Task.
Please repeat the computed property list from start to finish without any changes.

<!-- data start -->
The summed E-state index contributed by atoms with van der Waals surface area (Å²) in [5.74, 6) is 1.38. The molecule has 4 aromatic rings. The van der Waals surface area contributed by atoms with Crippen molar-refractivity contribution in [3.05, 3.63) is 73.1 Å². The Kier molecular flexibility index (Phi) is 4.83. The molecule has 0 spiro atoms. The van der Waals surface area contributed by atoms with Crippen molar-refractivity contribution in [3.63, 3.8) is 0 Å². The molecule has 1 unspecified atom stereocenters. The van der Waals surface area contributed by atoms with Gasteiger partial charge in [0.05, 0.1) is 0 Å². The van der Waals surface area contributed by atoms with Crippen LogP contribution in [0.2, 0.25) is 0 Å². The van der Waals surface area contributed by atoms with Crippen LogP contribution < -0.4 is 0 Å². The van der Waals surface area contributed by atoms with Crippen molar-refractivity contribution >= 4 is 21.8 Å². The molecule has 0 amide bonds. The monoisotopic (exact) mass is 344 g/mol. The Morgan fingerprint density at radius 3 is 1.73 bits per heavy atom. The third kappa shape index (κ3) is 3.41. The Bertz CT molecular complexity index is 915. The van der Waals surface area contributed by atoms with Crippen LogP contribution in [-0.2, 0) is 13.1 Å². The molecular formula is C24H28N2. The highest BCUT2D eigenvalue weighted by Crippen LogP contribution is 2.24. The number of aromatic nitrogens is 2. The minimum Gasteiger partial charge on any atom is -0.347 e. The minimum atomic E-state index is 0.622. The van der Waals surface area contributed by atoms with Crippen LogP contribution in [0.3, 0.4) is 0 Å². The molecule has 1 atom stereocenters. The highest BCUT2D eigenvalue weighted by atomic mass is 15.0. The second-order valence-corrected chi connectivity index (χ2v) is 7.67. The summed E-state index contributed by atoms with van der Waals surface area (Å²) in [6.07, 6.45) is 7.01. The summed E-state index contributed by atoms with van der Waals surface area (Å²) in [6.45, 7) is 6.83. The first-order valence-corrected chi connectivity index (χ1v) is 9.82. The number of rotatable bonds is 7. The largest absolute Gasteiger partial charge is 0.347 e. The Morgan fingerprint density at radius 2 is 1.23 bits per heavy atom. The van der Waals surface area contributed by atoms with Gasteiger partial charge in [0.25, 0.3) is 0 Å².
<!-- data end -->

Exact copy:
The summed E-state index contributed by atoms with van der Waals surface area (Å²) in [5.74, 6) is 1.38. The molecule has 4 aromatic rings. The van der Waals surface area contributed by atoms with Crippen molar-refractivity contribution in [3.05, 3.63) is 73.1 Å². The Kier molecular flexibility index (Phi) is 4.83. The molecule has 0 spiro atoms. The van der Waals surface area contributed by atoms with Crippen molar-refractivity contribution in [3.63, 3.8) is 0 Å². The molecule has 1 unspecified atom stereocenters. The van der Waals surface area contributed by atoms with Gasteiger partial charge in [0.05, 0.1) is 0 Å². The van der Waals surface area contributed by atoms with Crippen LogP contribution in [0.2, 0.25) is 0 Å². The van der Waals surface area contributed by atoms with Crippen LogP contribution < -0.4 is 0 Å². The van der Waals surface area contributed by atoms with Crippen molar-refractivity contribution >= 4 is 21.8 Å². The molecule has 0 amide bonds. The monoisotopic (exact) mass is 344 g/mol. The Morgan fingerprint density at radius 3 is 1.73 bits per heavy atom. The third kappa shape index (κ3) is 3.41. The Bertz CT molecular complexity index is 915. The van der Waals surface area contributed by atoms with Crippen LogP contribution in [-0.2, 0) is 13.1 Å². The molecular formula is C24H28N2. The highest BCUT2D eigenvalue weighted by Crippen LogP contribution is 2.24. The number of aromatic nitrogens is 2. The minimum Gasteiger partial charge on any atom is -0.347 e. The minimum atomic E-state index is 0.622. The van der Waals surface area contributed by atoms with Crippen LogP contribution in [0.3, 0.4) is 0 Å². The molecule has 1 atom stereocenters. The highest BCUT2D eigenvalue weighted by atomic mass is 15.0. The second-order valence-corrected chi connectivity index (χ2v) is 7.67. The summed E-state index contributed by atoms with van der Waals surface area (Å²) in [6.07, 6.45) is 7.01. The summed E-state index contributed by atoms with van der Waals surface area (Å²) in [6.45, 7) is 6.83. The first-order valence-corrected chi connectivity index (χ1v) is 9.82. The number of rotatable bonds is 7. The largest absolute Gasteiger partial charge is 0.347 e. The Morgan fingerprint density at radius 2 is 1.23 bits per heavy atom. The van der Waals surface area contributed by atoms with Gasteiger partial charge in [0.25, 0.3) is 0 Å².